Screening for acute stress is not part of routine trauma care owing in part to high variability of acute stress symptoms in identifying later onset of posttraumatic stress disorder (PTSD). The objective of this pilot study was to assess the sensitivity, specificity, and power to predict onset of PTSD symptoms at 1 and 4 months using a routine screening program in comparison to current ad hoc referral practice.
Prospective cross-sectional observational study of a sample of hospitalized trauma patients over a four-month period from a level-I hospital in Canada. Baseline assessments of acute stress (ASD) and subsyndromal ASD (SASD) were measured using the Stanford Acute Stress Reaction Questionnaire (SASRQ). In-hospital psychiatric consultations were identified from patient discharge summaries. PTSD symptoms were measured using the PTSD Checklist-Specific (PCL-S). Post-discharge health status and health services utilization surveys were also collected.
Routine screening using the ASD (0.43) and SASD (0.64) diagnoses were more sensitive to PTSD symptoms at one month in comparison to ad hoc referral (0.14) and also at four months (0.17, 0.33 versus 0.17). Ad hoc referral had greater positive predictive power in identifying PTSD caseness at 1 month (0.50) in comparison to the ASD (0.46) and SASD (0.43) diagnoses and also at 4 months (0.67 versus 0.25 and 0.29).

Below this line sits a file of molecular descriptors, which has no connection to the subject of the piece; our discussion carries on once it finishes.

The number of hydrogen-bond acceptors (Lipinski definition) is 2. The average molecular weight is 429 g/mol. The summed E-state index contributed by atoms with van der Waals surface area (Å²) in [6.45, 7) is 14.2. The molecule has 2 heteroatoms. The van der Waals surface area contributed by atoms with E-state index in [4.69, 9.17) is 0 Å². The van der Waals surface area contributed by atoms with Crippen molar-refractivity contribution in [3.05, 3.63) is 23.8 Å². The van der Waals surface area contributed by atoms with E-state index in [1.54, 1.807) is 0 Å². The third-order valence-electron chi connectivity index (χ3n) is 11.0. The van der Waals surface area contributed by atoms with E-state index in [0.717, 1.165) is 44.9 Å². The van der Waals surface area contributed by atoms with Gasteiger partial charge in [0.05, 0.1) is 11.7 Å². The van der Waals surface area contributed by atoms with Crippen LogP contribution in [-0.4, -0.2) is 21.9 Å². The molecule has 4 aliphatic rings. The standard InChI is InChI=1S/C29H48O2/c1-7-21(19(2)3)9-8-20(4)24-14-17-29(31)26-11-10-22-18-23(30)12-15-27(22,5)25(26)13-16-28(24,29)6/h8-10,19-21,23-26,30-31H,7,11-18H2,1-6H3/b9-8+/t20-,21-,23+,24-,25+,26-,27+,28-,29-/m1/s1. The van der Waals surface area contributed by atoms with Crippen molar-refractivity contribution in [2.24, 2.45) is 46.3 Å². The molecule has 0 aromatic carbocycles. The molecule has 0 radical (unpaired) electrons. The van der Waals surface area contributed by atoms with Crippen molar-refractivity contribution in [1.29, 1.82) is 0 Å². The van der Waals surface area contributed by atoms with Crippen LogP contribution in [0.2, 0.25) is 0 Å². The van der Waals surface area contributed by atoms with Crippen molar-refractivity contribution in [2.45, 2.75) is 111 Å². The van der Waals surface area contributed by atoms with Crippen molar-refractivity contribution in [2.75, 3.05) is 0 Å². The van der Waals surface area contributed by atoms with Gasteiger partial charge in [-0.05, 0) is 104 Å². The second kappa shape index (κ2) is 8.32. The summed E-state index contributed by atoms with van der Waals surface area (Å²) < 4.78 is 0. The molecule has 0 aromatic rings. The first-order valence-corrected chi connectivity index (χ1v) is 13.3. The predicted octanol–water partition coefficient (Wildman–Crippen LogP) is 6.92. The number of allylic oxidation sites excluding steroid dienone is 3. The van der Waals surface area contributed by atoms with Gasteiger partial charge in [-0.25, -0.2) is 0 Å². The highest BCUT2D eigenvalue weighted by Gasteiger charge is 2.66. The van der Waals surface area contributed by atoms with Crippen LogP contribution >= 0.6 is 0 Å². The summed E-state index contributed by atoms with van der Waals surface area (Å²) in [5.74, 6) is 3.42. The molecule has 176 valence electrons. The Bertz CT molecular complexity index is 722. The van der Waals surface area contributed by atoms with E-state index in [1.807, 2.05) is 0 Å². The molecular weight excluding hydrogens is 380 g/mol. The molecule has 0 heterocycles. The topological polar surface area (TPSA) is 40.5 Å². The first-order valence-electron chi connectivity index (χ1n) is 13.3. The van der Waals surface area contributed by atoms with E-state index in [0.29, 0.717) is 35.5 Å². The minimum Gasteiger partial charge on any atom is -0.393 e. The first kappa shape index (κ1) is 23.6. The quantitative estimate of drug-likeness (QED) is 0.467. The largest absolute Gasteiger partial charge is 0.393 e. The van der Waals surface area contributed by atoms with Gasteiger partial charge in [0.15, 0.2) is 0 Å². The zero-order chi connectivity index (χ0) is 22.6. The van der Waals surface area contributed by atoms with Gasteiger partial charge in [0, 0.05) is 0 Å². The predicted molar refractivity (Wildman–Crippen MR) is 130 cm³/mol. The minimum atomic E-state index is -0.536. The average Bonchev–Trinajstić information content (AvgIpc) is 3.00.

Ad hoc psychiatric referral process for acute stress is a more conservative approach than employing routine screening for identifying persons who are at risk of psychological morbidity following injury. Despite known limitations of available measures, routine patient screening would increase identification of trauma survivors at risk of mental health sequelae and better position trauma centers to respond to the circumstances that affect mental health during recovery.
Digital Object Identifier (DOI)
Journal of Trauma Management & Outcomes, Volume 8, Issue 5, 2014.
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Bell, N., Sobolev, B., Anderson, S., Hewko, R., & Simons, R. K. (2015). Routine versus ad hoc screening for acute stress following injury: Who would benefit and what are the opportunities for prevention. Journal of Trauma Management & Outcomes, 8(5). https://doi.org/10.1186/1752-2897-8-5